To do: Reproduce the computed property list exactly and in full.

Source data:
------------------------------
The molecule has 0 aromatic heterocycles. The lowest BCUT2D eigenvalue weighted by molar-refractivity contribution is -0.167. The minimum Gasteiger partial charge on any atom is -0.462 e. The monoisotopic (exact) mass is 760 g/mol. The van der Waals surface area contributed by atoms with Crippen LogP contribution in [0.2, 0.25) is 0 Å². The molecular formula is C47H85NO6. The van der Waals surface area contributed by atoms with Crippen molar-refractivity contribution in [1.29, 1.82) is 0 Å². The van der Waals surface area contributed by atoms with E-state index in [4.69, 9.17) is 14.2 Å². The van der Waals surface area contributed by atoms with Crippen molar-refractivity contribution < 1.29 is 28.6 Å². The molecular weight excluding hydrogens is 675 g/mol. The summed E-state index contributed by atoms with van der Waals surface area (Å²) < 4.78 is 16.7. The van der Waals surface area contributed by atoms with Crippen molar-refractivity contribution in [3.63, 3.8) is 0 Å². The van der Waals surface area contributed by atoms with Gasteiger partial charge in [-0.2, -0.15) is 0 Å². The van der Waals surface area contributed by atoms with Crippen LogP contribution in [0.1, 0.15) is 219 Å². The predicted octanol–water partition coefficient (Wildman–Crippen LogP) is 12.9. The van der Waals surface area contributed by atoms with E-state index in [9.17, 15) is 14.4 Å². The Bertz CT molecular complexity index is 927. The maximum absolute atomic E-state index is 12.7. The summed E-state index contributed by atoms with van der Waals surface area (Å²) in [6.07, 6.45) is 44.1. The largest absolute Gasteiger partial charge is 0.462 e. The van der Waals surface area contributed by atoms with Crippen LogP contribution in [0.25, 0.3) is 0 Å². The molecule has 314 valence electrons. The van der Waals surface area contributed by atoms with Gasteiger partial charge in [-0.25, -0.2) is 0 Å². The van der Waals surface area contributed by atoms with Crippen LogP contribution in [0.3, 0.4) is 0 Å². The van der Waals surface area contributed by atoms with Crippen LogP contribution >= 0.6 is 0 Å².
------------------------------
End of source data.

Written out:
The molecule has 0 aromatic heterocycles. The lowest BCUT2D eigenvalue weighted by molar-refractivity contribution is -0.167. The minimum Gasteiger partial charge on any atom is -0.462 e. The monoisotopic (exact) mass is 760 g/mol. The van der Waals surface area contributed by atoms with Crippen LogP contribution in [0.2, 0.25) is 0 Å². The molecular formula is C47H85NO6. The van der Waals surface area contributed by atoms with Crippen molar-refractivity contribution in [1.29, 1.82) is 0 Å². The van der Waals surface area contributed by atoms with E-state index in [4.69, 9.17) is 14.2 Å². The van der Waals surface area contributed by atoms with Crippen molar-refractivity contribution < 1.29 is 28.6 Å². The molecular weight excluding hydrogens is 675 g/mol. The summed E-state index contributed by atoms with van der Waals surface area (Å²) < 4.78 is 16.7. The van der Waals surface area contributed by atoms with Crippen molar-refractivity contribution in [3.63, 3.8) is 0 Å². The van der Waals surface area contributed by atoms with Gasteiger partial charge in [-0.2, -0.15) is 0 Å². The van der Waals surface area contributed by atoms with Crippen LogP contribution in [0.1, 0.15) is 219 Å². The predicted octanol–water partition coefficient (Wildman–Crippen LogP) is 12.9. The van der Waals surface area contributed by atoms with E-state index in [9.17, 15) is 14.4 Å². The Bertz CT molecular complexity index is 927. The maximum absolute atomic E-state index is 12.7. The summed E-state index contributed by atoms with van der Waals surface area (Å²) in [6.07, 6.45) is 44.1. The largest absolute Gasteiger partial charge is 0.462 e. The van der Waals surface area contributed by atoms with Crippen LogP contribution in [0.25, 0.3) is 0 Å². The molecule has 314 valence electrons. The van der Waals surface area contributed by atoms with Gasteiger partial charge in [-0.25, -0.2) is 0 Å². The van der Waals surface area contributed by atoms with Crippen LogP contribution in [0.3, 0.4) is 0 Å². The van der Waals surface area contributed by atoms with Crippen LogP contribution >= 0.6 is 0 Å².